Twelve months ago the world was astonished by the sudden crumbling of totalitarian rule live on television as President Ben Ali fled Tunisia and mass protests erupted in Egypt. Legions of so called “experts” scrambled to revise their scripts and Western diplomats discovered their “realpolitik” had not been very realistic. The triumph of hope over fear was the theme tune for what was dubbed the Arab Spring. And the tremors shook the complacency of rulers around the globe.
There was of course a backlash. But all was changed, changed utterly. And human rights defenders (HRDs), those who work to protect the rights of others, were key actors in the movements to secure justice and accountability.
Mass protests spread beyond Tunisia and Egypt to Algeria, Bahrain, Libya, Morocco, Saudi Arabia, Syria, Western Sahara and Yemen. In Libya this led to a bloody armed conflict and in Syria it led to particularly brutal repression which is still ongoing.
Inspired by the Arab Spring and exasperated by decades of corrupt authoritarian government, civil society mobilised in many countries in other regions of the world, particularly in Africa. Protests, either linked to elections or to high commodity prices, erupted in Angola, Malawi, Swaziland, and Uganda. The demonstrations, which continued with varied intensity throughout the year, were met with unnecessary and disproportionate force by the police, which also violently prevented journalists from covering the events. In Malawi mass protests on 20 and 21 July were violently suppressed by the police and resulted in the death of 19 protesters and injuries to hundreds.
The Arab Spring provided the Chinese Government with both the motive and the opportunity to launch a crackdown on HRDs working in a variety of different areas. With the attention of the world elsewhere, and partly in response to anonymous online calls for a ‘Jasmine Revolution’ to take place in China, the authorities took the chance to target scores of HRDs who had been at the forefront of human rights defence in China. Up to 200 HRDs were questioned, harassed, severely threatened, beaten, detained, or simply disappeared. At least 24 human rights defenders, including 11 human rights lawyers, were forcibly disappeared for time periods ranging from a few days in some cases to over six months in others.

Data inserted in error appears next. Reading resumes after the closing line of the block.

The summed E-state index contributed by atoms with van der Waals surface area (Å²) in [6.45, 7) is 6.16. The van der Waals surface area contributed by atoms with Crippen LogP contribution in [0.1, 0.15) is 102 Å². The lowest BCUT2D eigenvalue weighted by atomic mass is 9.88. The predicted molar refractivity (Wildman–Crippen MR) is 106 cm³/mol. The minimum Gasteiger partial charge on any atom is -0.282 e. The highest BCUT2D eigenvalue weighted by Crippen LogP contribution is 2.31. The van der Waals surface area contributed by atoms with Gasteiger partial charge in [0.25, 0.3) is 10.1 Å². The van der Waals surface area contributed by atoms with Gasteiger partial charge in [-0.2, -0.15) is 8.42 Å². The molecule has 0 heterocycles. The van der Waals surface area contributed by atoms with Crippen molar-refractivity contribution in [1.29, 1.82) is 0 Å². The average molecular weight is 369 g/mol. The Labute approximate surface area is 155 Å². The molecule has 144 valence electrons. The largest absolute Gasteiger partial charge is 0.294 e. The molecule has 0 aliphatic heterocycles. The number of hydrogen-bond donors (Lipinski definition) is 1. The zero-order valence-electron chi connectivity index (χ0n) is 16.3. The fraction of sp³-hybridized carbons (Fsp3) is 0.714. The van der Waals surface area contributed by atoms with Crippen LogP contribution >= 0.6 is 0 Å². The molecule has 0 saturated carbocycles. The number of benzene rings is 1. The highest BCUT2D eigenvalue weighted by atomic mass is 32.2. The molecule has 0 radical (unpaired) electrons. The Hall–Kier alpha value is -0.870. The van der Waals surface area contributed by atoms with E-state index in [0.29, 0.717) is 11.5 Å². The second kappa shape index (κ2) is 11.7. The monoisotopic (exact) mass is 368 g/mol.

It is testimony to the fear of the Chinese authorities that 2010 Nobel Peace Prize winner Liu Xiaobo remains in prison on a charge of ‘endangering state security’, while his wife is still under (illegal) house arrest. Also under house arrest is blind human rights lawyer Chen Guangcheng. Chen, along with his wife, mother and six-year old daughter, is being kept prisoner in his own home. Chen and his wife have been severely beaten, and all attempts by fellow HRDs to visit him have been unsuccessful and many have been met with violence. Notwithstanding this, the organisation of an online grassroots campaign by HRDs to visit Chen and to raise greater awareness about his case and the injustices involved was an encouraging development. The American actor Christian Bale was assaulted when he tried to visit Chen in December. The campaign inside China has highlighted the increasingly important role that social media are playing in the defence of human rights.
Around the world human rights defenders have used blogs, Facebook, Twitter and Youtube to share information and mobilise notwithstanding the inherent insecurity of such platforms. Indeed Syria unbanned Facebook in the early days of the protests in an apparent attempt to gather information on protesters. Governments also restricted the use of more traditional communications technologies to pre-empt protests: for example, SMS access to Twitter was suspended in Cameroon in March. Bloggers as well as HRDs and journalists using the Internet for their work were arrested or put under surveillance in Bahrain, Burma, China, Cuba, Egypt, Ethiopia, Kuwait, Rwanda, Saudi Arabia, Singapore, Thailand, United Arab Emirates (UAE), and Vietnam. But the lesson for authoritarian rulers around the world was that it is no longer possible to hide the truth.
In Bahrain doctors were arrested, tortured and prosecuted because they confirmed reports of the killings of protesters and deaths in custody from torture. In Syria human rights defenders have been able to get out pictures of the violent crackdown on protests. In Asia Bloggers and media activists using the internet to raise human rights awareness or expose abuses were harassed, arrested and under heavy surveillance in Burma, China, Singapore, Thailand, and Vietnam. Websites of human rights organisations were blocked or hacked. Paulus Le Van Son, a prominent Vietnamese blogger, was arrested and held without access to his family and lawyer since September for writing about human rights.
Instances of violent dispersal of protests and refusal of permission to hold assemblies also occurred in many countries in Europe and Central Asia, including Azerbaijan, Belarus, Georgia, Kazakhstan, the Russian Federation, Serbia, and Uzbekistan. In the latter, faced with a de facto ban on protests, human rights defenders challenged the authorities and organised several small demonstrations: they were violently dispersed by the police, participants were arrested, questioned and sentenced to the payment of fines. Protests were also violently dispersed in Latin America. In Cuba the authorities launched a crackdown reminiscent of the 2003 mass arrests of human rights defenders and opposition activists.